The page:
Over the past few years, I’ve had the privilege of working with Doug Sweeney in putting together a new multicontributor volume on Edwards and the Bible, and I’m pleased to say that the book is now available. The volume is titled Jonathan Edwards and Scripture: Biblical Exegesis in British North America (New York: Oxford University Press, 2018), and it includes contributions from a number of Edwards scholars who have helped further the conversation on this important topic.
The book builds on the work that Sweeney, especially, has done over many years in the form of lectures, articles, and books, culminating in his Edwards the Exegete: Biblical Interpretation and Anglo-Protestant Culture on the Edge of the Enlightenment (Oxford University Press, 2015)—see my review of it here. It also furthers some of my research on Edwards, particularly in my book Jonathan Edwards and the Psalms (Oxford University Press, 2014).
To give you a taste of this new volume, here’s an excerpt from my introduction to the book:
Jonathan Edwards was a devout student of the Bible. The evidence for this dedication is undeniable. Rather than sidestep or mute the role of the Bible in his thinking, scholars would benefit from engaging it more intentionally and carefully. It is our hope that Jonathan Edwards and Scripture will help students of Edwards explore his vast engagement with the Bible by examining Edwards’ exegesis from several vantage points. Our aim is for this book to give readers a valuable foray into Edwards’ interpretation of Scripture by describing his exegetical context, offering close case studies of his actual exegesis of various texts and genres of the Bible, analyzing his use of Scripture in developing his theology, and gaining perspective on his biblical interpretation in comparison with other exegetes.
Even as new monographs are emerging on Edwards’ engagement with the Bible—one of the most important and fruitful areas of research in Jonathan Edwards studies today—much work admittedly remains to be done. This book will succeed if it not only brings a degree of clarity to our understanding of Edwards and the Bible but also encourages others to wade into his sea of biblical materials, seeking to better grasp what it means to call Edwards a biblical interpreter.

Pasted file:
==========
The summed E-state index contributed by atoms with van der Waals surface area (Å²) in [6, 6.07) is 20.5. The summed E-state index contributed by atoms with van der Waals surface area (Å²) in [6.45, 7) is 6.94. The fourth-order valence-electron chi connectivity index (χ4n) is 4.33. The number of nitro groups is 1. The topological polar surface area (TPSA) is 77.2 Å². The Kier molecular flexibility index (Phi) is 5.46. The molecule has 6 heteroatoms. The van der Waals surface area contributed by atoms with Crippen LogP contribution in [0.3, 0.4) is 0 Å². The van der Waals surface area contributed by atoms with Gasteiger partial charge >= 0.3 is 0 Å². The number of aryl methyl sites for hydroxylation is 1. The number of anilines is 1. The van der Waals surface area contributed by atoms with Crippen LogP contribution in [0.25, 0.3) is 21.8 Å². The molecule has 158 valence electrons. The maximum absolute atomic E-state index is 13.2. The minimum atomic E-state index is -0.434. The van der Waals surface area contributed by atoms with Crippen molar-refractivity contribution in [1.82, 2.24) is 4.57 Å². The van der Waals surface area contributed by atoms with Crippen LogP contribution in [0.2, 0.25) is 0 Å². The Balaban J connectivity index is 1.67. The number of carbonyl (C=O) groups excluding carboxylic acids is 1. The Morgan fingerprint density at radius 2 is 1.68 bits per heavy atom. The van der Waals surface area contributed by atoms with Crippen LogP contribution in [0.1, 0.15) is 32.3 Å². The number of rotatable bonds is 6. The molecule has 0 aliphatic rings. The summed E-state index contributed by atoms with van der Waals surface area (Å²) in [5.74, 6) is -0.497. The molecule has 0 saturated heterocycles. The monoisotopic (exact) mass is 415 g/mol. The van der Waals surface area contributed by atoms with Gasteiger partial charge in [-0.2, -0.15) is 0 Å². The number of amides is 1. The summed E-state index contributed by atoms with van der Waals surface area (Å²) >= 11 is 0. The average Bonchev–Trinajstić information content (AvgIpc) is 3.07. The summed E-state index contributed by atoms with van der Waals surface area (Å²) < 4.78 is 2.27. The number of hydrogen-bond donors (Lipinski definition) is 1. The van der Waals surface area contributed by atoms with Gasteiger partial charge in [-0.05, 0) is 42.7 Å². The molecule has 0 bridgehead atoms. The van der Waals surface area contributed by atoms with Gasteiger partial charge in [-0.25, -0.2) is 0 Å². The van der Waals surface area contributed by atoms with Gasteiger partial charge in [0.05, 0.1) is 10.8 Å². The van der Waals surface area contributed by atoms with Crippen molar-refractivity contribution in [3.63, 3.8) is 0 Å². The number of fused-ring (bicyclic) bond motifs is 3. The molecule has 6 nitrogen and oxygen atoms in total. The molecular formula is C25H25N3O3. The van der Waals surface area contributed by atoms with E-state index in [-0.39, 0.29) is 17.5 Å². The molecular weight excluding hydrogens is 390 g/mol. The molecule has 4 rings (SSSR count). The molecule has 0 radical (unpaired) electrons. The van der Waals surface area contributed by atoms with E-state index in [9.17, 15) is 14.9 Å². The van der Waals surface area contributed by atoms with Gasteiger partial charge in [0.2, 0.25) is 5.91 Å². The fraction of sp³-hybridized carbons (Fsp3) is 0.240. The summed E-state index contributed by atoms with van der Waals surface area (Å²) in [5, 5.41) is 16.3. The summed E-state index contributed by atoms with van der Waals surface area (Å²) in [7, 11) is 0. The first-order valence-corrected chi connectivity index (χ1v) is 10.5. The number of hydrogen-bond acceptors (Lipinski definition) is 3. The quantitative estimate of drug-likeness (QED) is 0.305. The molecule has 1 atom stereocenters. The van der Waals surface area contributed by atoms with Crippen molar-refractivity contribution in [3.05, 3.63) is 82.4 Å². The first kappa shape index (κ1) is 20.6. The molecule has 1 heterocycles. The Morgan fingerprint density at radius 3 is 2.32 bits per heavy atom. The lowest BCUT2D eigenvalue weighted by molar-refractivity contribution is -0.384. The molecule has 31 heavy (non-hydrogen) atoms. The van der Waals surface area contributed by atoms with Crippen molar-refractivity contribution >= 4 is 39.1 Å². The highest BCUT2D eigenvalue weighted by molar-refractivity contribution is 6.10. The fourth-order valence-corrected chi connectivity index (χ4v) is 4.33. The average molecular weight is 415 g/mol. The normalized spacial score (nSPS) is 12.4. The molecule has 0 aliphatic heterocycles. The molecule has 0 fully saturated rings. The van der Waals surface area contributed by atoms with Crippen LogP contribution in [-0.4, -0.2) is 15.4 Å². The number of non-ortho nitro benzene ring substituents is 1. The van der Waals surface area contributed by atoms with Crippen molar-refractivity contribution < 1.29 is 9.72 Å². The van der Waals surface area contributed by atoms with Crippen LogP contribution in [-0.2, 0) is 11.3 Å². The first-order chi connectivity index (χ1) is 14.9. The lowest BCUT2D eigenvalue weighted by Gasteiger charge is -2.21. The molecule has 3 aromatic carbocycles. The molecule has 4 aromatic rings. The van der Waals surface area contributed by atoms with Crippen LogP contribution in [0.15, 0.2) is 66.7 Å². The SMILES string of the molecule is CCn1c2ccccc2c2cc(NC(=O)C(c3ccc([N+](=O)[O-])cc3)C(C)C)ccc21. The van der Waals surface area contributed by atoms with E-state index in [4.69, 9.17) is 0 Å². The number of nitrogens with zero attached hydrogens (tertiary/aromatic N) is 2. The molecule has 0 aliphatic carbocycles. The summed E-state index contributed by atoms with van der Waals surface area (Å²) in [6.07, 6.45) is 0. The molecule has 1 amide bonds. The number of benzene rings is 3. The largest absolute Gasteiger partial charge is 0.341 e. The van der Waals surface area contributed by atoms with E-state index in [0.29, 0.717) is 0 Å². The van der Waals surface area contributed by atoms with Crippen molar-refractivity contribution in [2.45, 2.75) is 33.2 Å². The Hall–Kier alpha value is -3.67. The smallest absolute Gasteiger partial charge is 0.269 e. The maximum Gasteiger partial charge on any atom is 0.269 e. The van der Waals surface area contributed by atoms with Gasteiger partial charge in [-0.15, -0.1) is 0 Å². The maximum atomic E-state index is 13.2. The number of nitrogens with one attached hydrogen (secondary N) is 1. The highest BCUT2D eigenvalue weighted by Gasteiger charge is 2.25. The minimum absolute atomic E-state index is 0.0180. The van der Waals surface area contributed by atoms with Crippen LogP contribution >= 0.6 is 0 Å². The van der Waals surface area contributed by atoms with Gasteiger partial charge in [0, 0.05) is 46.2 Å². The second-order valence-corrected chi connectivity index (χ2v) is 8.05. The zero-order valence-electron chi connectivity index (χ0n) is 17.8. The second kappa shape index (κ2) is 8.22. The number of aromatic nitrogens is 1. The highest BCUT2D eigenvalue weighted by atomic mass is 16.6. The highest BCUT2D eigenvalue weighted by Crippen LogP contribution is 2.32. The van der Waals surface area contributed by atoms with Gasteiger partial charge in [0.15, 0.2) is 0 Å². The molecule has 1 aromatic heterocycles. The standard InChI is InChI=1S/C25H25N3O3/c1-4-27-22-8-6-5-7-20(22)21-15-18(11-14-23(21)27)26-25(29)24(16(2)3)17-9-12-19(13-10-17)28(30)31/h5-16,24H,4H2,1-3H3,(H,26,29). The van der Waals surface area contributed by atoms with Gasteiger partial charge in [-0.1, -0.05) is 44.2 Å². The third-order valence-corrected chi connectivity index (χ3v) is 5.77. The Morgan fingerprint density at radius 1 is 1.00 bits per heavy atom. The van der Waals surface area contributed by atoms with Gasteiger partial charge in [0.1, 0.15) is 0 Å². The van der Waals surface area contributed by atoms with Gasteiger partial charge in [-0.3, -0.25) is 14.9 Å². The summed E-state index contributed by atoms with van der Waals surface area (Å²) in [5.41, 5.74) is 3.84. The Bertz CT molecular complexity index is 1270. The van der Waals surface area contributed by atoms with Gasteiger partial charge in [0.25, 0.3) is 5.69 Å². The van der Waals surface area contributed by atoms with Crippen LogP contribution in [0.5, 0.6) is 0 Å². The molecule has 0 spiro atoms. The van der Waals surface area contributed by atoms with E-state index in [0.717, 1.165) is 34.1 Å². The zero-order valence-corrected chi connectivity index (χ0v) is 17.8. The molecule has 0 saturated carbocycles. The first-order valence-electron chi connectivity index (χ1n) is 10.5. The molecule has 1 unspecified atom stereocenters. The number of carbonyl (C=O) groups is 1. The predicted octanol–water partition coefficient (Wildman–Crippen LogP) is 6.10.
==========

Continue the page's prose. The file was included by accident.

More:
Jonathan Edwards clearly stood within the sola scriptura tradition of the Reformation. Even as he constructed theological concepts in ways that built creatively on those earlier formulations, and sometimes even explored new directions, Scripture remained in his mind the supreme authority for theology. Studying Edwards as exegete illuminates not only our understanding of the man and his thought but also the legacy of Luther and the sola scriptura principle that was so central to the sixteenth-century reform and eighteenth-century revival movements. As readers come away from this volume, with all the continuities and discontinuities across the chapters, it is hoped that scholars and general readers will in the future avoid brushing past what animated Edwards in so much of his work—the Christian Scriptures. (12–13)
For a further preview, here is the list of essays included in the volume:
- Introduction: David P. Barshinger
- Chapter 1: Kenneth P. Minkema, “Jonathan Edwards’ Scriptural Practices”
- Chapter 2: Stephen R. C. Nichols, “Jonathan Edwards’ Principles of Interpreting Scripture”
- Chapter 3: Adriaan C. Neele, “Early Modern Biblical Commentary and Jonathan Edwards”
- Chapter 4: Charles E. Hambrick-Stowe, “Language of the Heart: The Bible in Jonathan Edwards’ Personal Life and Spiritual Practice”
- Chapter 5: Jan Stievermann and Ryan P. Hoselton, “Spiritual Meaning and Experimental Piety in the Exegesis of Cotton Mather and Jonathan Edwards”
- Chapter 6: Mark A. Noll, “Jacob Wrestling with “a Man”: Jonathan Edwards and Contemporaries on Genesis 32:22–32”
- Chapter 7: Robert E. Brown, “Jonathan Edwards’ French Connection: The Pentateuch and the Practices of Public History”
- Chapter 8: Ava Chamberlain, “A Fish Tale: Jonathan Edwards and Cotton Mather on Jonah’s Whale”
- Chapter 9: Michael J. McClymond, “‘Of His Fullness Have All We Received’: Johannine Themes in Jonathan Edwards’ Interpretation of Scripture”
- Chapter 10: Stephen J. Stein, “Jonathan Edwards’ Reflections on the Virgin Mary”
- Chapter 11: James P. Byrd, “Jonathan Edwards, War, and the Bible”
- Chapter 12: David W. Kling, “Jonathan Edwards, the Bible, and Conversion”
- Chapter 13: Gerald R. McDermott, “Was Jonathan Edwards an Evangelical? Scripture and Tradition in America’s Theologian”
- Conclusion: Douglas A. Sweeney
For me, it was a privilege working with such a talented group of Edwards scholars, and it is great to see the book now in print. It is my hope that others will find Jonathan Edwards and Scripture to be beneficial in their understanding of Edwards, his theology, and his legacy.